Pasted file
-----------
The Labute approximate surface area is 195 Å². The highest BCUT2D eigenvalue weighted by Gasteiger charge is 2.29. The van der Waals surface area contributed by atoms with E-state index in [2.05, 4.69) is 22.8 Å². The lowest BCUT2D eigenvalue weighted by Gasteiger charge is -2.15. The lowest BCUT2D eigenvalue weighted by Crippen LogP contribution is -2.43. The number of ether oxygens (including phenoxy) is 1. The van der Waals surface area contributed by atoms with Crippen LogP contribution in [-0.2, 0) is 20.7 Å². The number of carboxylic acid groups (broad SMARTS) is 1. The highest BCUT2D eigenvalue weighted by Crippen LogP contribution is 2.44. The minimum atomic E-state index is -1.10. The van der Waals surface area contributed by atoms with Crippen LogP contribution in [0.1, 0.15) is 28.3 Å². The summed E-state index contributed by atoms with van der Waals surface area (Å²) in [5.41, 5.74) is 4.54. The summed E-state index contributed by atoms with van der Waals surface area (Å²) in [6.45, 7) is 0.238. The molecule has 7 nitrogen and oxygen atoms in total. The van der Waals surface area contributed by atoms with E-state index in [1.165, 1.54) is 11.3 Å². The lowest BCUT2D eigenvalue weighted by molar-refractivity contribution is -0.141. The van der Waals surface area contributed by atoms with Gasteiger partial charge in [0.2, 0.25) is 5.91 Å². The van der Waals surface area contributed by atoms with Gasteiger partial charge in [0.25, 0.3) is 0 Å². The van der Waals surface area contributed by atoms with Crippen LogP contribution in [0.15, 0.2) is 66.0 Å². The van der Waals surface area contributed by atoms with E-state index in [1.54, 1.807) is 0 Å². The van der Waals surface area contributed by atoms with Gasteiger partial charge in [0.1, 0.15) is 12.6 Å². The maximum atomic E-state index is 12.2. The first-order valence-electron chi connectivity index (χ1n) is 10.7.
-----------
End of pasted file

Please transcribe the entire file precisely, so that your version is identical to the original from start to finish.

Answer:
The Labute approximate surface area is 195 Å². The highest BCUT2D eigenvalue weighted by Gasteiger charge is 2.29. The van der Waals surface area contributed by atoms with E-state index in [2.05, 4.69) is 22.8 Å². The lowest BCUT2D eigenvalue weighted by Gasteiger charge is -2.15. The lowest BCUT2D eigenvalue weighted by Crippen LogP contribution is -2.43. The number of ether oxygens (including phenoxy) is 1. The van der Waals surface area contributed by atoms with Crippen LogP contribution in [-0.2, 0) is 20.7 Å². The number of carboxylic acid groups (broad SMARTS) is 1. The highest BCUT2D eigenvalue weighted by Crippen LogP contribution is 2.44. The minimum atomic E-state index is -1.10. The van der Waals surface area contributed by atoms with Crippen LogP contribution in [0.1, 0.15) is 28.3 Å². The summed E-state index contributed by atoms with van der Waals surface area (Å²) in [5.41, 5.74) is 4.54. The summed E-state index contributed by atoms with van der Waals surface area (Å²) in [6.45, 7) is 0.238. The molecule has 7 nitrogen and oxygen atoms in total. The van der Waals surface area contributed by atoms with E-state index in [1.165, 1.54) is 11.3 Å². The lowest BCUT2D eigenvalue weighted by molar-refractivity contribution is -0.141. The van der Waals surface area contributed by atoms with Gasteiger partial charge in [0.2, 0.25) is 5.91 Å². The van der Waals surface area contributed by atoms with Gasteiger partial charge in [0.25, 0.3) is 0 Å². The van der Waals surface area contributed by atoms with Crippen LogP contribution in [0.15, 0.2) is 66.0 Å². The van der Waals surface area contributed by atoms with E-state index in [1.54, 1.807) is 0 Å². The van der Waals surface area contributed by atoms with Gasteiger partial charge in [0.1, 0.15) is 12.6 Å². The maximum atomic E-state index is 12.2. The first-order valence-electron chi connectivity index (χ1n) is 10.7.